Written by Missy Johnston

Sardinia Private Bay


It’s a tale of two countries, two islands, and two cultures, one Italian and the other French on a yacht charter cruising itinerary of northern Sardinia and southern Corsica. And in between the two larger islands, visit the smaller Italian Maddalena Islands and the French Lavezzi Islands, all on a crewed yacht charter of Sardinia and Corsica.


Porto Rotundo


Join your yacht at Porto Rotondo, Sardinia, the second largest island in the Mediterranean, separated from Corsica to the north by the 6-mile wide Strait of Bonifacio (10 km). After you have unpacked, head over to Cala di Volpe for your first night. Cala di Volpe is a deep shallow bay, well protected from the Mistral wind and is surrounded by beautiful sandy beaches.

Enjoy an early morning swim before breakfast and then take a short cruise down to Olbia. The city’s major cathedral is situated in the old town and is dedicated to St. Simplicio, bishop of Olbia, who was martyred under the Diocletian Emperor in the III century A.D. Olbia has also become famous because of the recent archaeological discovery of 24 shipwrecks – 2 of them from the age of Nero and 16 from the fifth century A.D. The remaining 6 come from the Judicial Period. The wrecks were found during the construction of the road’s new tunnel.

Only a few kilometers from Olbia is the Pedres Castle (Castello di Pedes). Its style of construction comes from the Judicial Period of the Visconti in Gallura. Another castle, Castello di Sa Paulazza, is situated on the small hill and is of Byzantine origin. It is square-shaped and has 4 corner towers in the area where an antique Nuraghe rose in the period when Emperor Giustiniano conquered Sardinia in 534 A.D. The stones from Nuraghe were used for the construction of the castle. Overnight.

Porto Cervo Sardinia


A short cruise up the rugged eastern shore of the Costa Smeralda, will bring you in to Porto Cervo. The Aga Khan built a resort that takes full advantage of the rocky cliffs, protected beaches and stunning blue sea. Since then, the region has become one of the world’s most exclusive retreats. In town, the Stella Maris Church boasts the ‘Sad Madonna’ painted by El Greco. This Church is a modern whitewashed design created by the Roman architect, Michel Busiri Vici, who also created the grotto-design shopping arcade in the town centre containing lots of exclusive boutiques. Overnight.



A relaxed start to the day will have you in the Maddalena Island area, located inside the Straits of Bonifacio along the northeastern coast of Sardinia. Budelli, Caprera, Razzoli, Santa Maria, Santo Stefano and Spargi surround La Maddalena Island. This group of small rocky islands has been inhabited since prehistoric times. After lunch head over to Budelli, one of Italy’s most enchanting beaches that is famous for its pink sand produced by the coral shattered by the raging sea. Today, it is a highly protected island. The best mooring places are the almost deserted little beach of Cala d’Arena (south-eastern point) and the Spiaggia Rosa (Pink Beach). Overnight.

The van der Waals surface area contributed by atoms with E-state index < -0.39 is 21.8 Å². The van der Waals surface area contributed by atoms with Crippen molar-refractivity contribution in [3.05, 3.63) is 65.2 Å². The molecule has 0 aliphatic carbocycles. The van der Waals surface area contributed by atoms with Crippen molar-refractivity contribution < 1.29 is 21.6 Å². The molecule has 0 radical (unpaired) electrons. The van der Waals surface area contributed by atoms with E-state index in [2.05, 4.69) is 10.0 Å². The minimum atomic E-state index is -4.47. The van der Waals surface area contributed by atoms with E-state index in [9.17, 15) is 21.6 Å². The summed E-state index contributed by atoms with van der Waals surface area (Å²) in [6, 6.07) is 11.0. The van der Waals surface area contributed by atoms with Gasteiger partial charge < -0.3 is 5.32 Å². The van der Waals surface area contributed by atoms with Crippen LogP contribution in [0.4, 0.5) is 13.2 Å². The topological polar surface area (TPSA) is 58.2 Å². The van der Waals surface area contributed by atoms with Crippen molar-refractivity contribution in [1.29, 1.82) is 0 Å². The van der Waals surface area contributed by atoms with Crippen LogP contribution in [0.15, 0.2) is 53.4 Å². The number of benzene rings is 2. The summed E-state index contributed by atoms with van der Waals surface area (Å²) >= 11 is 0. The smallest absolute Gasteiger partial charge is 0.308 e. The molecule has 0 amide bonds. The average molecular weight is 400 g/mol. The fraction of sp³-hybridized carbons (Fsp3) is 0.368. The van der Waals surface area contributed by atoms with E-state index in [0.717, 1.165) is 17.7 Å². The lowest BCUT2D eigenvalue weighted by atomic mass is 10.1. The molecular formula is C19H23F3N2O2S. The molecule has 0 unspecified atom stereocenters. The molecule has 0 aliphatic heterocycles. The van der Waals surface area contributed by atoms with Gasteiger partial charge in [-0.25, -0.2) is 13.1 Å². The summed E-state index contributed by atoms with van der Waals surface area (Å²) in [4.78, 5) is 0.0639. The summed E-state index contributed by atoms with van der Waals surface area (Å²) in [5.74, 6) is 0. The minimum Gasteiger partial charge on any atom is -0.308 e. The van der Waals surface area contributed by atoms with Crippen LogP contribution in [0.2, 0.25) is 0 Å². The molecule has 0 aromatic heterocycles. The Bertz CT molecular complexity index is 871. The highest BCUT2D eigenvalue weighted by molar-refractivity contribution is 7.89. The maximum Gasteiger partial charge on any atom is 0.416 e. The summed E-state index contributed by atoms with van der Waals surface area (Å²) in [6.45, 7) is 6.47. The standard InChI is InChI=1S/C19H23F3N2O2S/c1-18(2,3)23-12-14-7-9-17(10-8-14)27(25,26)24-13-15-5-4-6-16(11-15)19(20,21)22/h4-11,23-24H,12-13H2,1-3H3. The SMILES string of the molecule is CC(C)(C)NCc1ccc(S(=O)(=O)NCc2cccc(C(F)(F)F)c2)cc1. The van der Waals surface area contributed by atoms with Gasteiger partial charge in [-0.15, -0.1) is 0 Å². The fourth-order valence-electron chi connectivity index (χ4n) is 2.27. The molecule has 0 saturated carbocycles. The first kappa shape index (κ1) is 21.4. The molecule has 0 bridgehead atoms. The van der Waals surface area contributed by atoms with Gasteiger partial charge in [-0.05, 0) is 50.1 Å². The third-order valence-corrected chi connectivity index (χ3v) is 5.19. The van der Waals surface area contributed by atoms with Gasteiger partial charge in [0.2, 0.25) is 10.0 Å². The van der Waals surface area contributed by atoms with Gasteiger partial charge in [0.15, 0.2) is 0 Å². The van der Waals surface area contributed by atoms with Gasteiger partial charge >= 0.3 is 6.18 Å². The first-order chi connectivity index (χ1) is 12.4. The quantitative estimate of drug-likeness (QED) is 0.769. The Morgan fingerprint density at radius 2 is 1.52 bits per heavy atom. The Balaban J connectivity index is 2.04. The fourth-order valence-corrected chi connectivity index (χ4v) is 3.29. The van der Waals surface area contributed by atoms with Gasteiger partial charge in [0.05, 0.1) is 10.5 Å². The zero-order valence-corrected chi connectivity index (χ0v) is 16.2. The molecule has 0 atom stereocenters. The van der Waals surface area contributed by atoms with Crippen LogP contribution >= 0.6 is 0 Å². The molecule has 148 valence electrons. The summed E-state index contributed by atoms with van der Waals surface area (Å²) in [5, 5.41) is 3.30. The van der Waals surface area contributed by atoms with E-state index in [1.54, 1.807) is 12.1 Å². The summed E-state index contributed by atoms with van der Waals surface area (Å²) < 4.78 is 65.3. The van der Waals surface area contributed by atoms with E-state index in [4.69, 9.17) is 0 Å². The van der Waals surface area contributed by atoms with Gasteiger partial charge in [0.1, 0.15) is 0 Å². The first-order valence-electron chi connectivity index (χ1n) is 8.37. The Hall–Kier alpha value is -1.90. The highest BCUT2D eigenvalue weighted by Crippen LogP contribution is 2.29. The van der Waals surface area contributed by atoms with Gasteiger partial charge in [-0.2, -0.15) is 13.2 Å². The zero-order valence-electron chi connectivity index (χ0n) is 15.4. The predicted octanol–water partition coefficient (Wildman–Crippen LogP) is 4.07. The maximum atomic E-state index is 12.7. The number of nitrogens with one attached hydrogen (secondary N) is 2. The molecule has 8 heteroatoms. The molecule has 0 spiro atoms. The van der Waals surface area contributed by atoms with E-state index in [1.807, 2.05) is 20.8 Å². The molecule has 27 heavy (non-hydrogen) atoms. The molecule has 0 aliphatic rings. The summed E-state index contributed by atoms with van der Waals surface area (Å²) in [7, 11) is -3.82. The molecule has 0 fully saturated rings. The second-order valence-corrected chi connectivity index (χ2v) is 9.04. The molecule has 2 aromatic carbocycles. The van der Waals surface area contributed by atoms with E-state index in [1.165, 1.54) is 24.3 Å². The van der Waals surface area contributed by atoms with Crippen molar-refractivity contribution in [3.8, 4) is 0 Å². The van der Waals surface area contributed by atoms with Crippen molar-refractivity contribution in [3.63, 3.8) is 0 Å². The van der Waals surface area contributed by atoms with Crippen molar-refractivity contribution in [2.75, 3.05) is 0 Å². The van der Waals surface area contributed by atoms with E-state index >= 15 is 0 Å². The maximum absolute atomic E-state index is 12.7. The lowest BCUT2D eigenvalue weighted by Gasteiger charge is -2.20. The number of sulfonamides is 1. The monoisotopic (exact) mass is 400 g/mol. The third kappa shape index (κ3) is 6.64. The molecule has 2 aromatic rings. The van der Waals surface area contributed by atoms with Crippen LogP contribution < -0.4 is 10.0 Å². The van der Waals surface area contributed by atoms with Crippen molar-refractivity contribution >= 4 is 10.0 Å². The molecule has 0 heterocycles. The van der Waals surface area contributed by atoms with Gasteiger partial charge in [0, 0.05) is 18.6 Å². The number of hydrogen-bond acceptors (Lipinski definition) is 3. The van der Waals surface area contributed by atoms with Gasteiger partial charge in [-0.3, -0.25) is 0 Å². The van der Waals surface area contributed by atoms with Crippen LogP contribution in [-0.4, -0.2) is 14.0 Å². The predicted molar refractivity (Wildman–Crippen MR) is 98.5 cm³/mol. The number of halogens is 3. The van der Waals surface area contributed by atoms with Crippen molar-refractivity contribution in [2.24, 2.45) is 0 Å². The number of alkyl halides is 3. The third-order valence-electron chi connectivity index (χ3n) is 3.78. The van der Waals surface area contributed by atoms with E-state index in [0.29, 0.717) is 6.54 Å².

Enjoy a light breakfast before heading up towards Santa Maria for lunch and a swim. The characteristics of the town are the green of its grand trees, but above all the ancient olive trees that color the piazza and the slopes that rise up from the sea interrupted by the white of the church dating back to 1050 and by the imposing grey of the Spanish Tower guarding the bay and the beach. Head over to Bonifacio, the oldest town on the island of Corsica (French). Entering Bonifacio’s almost land-locked harbor is one of the most dramatic moments in sailing, as it opens magically before you revealing a totally protected harbor. For a thousand years, this ancient citadel town has defied gravity from her high perch on the edge of a chalk peninsular that guards the southernmost tip of the island. Enjoy dinner in one of the excellent seafood restaurants ashore. Overnight.

Lavezzi islands near Bonifacio at sunrise Corsica France


After breakfast take a short cruise over to Lavezzi for lunch and a swim. This dreamy archipelago only has one lighthouse and two cemeteries where the 750 crew of the Semillante are buried, a boat which sank in 1855. The island’s coves are a favorite with boat-lovers and its fine sandy beaches offer a taste of paradise. After touring, head for Santa Tereza di Gallura. Make plans to spend some time here wandering amongst the huge sandstone “animals,” natural formations that closely resemble elephants, rhinos, hippos and water buffalo. Take a walk on one of the many glorious white sandy beaches. Overnight.

Torre del Bollo, Capo Caccia, Sardinia, Italy


An early cruise will have you head down to Cala Yacca to anchor for lunch and a swim. Continue on through the Fornelli Passage, passing by the Island of Asinara, a penal settlement. Arrive in the afternoon at the flourishing fishing port of Alghero. It consists of a picturesque and well-preserved old town enclosed in a stout girdle of walls, outside of which the new town sports a grid of parallel streets filled with hotels and restaurants. The town is very Spanish in flavor having been invaded by Pedro IV of Aragon in 1354. The narrow cobbled streets of the old town are lined with flamboyant churches and wrought-iron balconies, boutiques and cafes, as well as the workshops of craftsmen working the famed coral of Alghero. Around the town the coast offers many secluded bays, small inlets bordered by pine forests and high, jagged cliffs washed by the emerald green sea. Inland luxuriant vineyards produce some of the most aromatic wines on the island. Overnight.

Disembark Alghero.